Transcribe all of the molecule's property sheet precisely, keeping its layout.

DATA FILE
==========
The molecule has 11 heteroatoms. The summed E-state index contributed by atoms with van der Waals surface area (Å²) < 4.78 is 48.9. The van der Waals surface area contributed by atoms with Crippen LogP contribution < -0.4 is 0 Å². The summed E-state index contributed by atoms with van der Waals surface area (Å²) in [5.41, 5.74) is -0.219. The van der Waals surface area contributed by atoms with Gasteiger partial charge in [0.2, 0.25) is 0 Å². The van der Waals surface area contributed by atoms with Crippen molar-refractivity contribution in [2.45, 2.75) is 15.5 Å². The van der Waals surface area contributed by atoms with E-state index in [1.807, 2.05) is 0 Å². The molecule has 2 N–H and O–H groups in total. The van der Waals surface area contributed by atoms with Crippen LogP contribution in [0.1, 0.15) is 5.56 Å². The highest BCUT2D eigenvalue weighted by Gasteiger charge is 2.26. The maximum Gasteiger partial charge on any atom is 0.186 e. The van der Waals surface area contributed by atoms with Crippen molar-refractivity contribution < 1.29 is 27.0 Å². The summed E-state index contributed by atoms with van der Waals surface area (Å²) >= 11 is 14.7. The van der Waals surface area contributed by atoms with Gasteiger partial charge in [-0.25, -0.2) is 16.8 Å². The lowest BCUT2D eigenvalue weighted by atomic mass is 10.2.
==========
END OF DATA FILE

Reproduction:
The molecule has 11 heteroatoms. The summed E-state index contributed by atoms with van der Waals surface area (Å²) < 4.78 is 48.9. The van der Waals surface area contributed by atoms with Crippen LogP contribution < -0.4 is 0 Å². The summed E-state index contributed by atoms with van der Waals surface area (Å²) in [5.41, 5.74) is -0.219. The van der Waals surface area contributed by atoms with Gasteiger partial charge in [0.2, 0.25) is 0 Å². The van der Waals surface area contributed by atoms with Crippen molar-refractivity contribution in [2.45, 2.75) is 15.5 Å². The van der Waals surface area contributed by atoms with E-state index in [1.807, 2.05) is 0 Å². The molecule has 2 N–H and O–H groups in total. The van der Waals surface area contributed by atoms with Crippen LogP contribution in [0.1, 0.15) is 5.56 Å². The highest BCUT2D eigenvalue weighted by Gasteiger charge is 2.26. The maximum Gasteiger partial charge on any atom is 0.186 e. The van der Waals surface area contributed by atoms with Crippen molar-refractivity contribution < 1.29 is 27.0 Å². The summed E-state index contributed by atoms with van der Waals surface area (Å²) >= 11 is 14.7. The van der Waals surface area contributed by atoms with Gasteiger partial charge in [-0.25, -0.2) is 16.8 Å². The lowest BCUT2D eigenvalue weighted by atomic mass is 10.2.